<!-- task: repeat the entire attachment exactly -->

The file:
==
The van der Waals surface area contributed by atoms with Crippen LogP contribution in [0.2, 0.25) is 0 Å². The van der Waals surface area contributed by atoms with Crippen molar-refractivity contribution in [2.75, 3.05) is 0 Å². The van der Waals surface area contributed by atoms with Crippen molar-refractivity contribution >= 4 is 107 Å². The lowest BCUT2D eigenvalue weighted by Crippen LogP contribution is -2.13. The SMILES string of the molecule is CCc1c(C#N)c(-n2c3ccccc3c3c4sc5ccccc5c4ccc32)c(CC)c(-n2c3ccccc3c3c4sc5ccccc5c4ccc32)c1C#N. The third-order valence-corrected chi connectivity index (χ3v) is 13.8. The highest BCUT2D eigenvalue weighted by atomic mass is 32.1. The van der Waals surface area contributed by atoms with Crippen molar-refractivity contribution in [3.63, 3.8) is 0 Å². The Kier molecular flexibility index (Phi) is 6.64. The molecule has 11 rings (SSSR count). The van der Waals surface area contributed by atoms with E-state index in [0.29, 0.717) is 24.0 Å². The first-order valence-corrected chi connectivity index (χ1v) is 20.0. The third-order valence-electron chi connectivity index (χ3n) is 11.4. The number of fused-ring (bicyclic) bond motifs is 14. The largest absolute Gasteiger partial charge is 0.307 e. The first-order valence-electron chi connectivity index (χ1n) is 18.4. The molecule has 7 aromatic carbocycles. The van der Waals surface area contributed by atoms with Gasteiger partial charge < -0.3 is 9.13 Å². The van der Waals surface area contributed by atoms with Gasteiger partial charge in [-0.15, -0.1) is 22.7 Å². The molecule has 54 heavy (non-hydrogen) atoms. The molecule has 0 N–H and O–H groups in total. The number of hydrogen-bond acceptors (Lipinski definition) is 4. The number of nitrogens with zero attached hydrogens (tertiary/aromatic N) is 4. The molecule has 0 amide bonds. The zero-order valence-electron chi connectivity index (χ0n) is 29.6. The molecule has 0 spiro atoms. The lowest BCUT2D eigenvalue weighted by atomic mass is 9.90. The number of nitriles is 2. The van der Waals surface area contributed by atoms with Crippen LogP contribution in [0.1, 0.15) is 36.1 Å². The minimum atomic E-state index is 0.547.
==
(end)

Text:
The van der Waals surface area contributed by atoms with Crippen LogP contribution in [0.2, 0.25) is 0 Å². The van der Waals surface area contributed by atoms with Crippen molar-refractivity contribution in [2.75, 3.05) is 0 Å². The van der Waals surface area contributed by atoms with Crippen molar-refractivity contribution >= 4 is 107 Å². The lowest BCUT2D eigenvalue weighted by Crippen LogP contribution is -2.13. The SMILES string of the molecule is CCc1c(C#N)c(-n2c3ccccc3c3c4sc5ccccc5c4ccc32)c(CC)c(-n2c3ccccc3c3c4sc5ccccc5c4ccc32)c1C#N. The third-order valence-corrected chi connectivity index (χ3v) is 13.8. The highest BCUT2D eigenvalue weighted by atomic mass is 32.1. The van der Waals surface area contributed by atoms with Crippen molar-refractivity contribution in [3.63, 3.8) is 0 Å². The Kier molecular flexibility index (Phi) is 6.64. The molecule has 11 rings (SSSR count). The van der Waals surface area contributed by atoms with E-state index in [0.29, 0.717) is 24.0 Å². The first-order valence-corrected chi connectivity index (χ1v) is 20.0. The third-order valence-electron chi connectivity index (χ3n) is 11.4. The number of fused-ring (bicyclic) bond motifs is 14. The largest absolute Gasteiger partial charge is 0.307 e. The first-order valence-electron chi connectivity index (χ1n) is 18.4. The molecule has 7 aromatic carbocycles. The van der Waals surface area contributed by atoms with Gasteiger partial charge < -0.3 is 9.13 Å². The van der Waals surface area contributed by atoms with Gasteiger partial charge in [-0.15, -0.1) is 22.7 Å². The molecule has 54 heavy (non-hydrogen) atoms. The molecule has 0 N–H and O–H groups in total. The number of hydrogen-bond acceptors (Lipinski definition) is 4. The number of nitrogens with zero attached hydrogens (tertiary/aromatic N) is 4. The molecule has 0 amide bonds. The zero-order valence-electron chi connectivity index (χ0n) is 29.6. The molecule has 0 spiro atoms. The lowest BCUT2D eigenvalue weighted by atomic mass is 9.90. The number of nitriles is 2. The van der Waals surface area contributed by atoms with Crippen LogP contribution in [0.1, 0.15) is 36.1 Å². The minimum atomic E-state index is 0.547.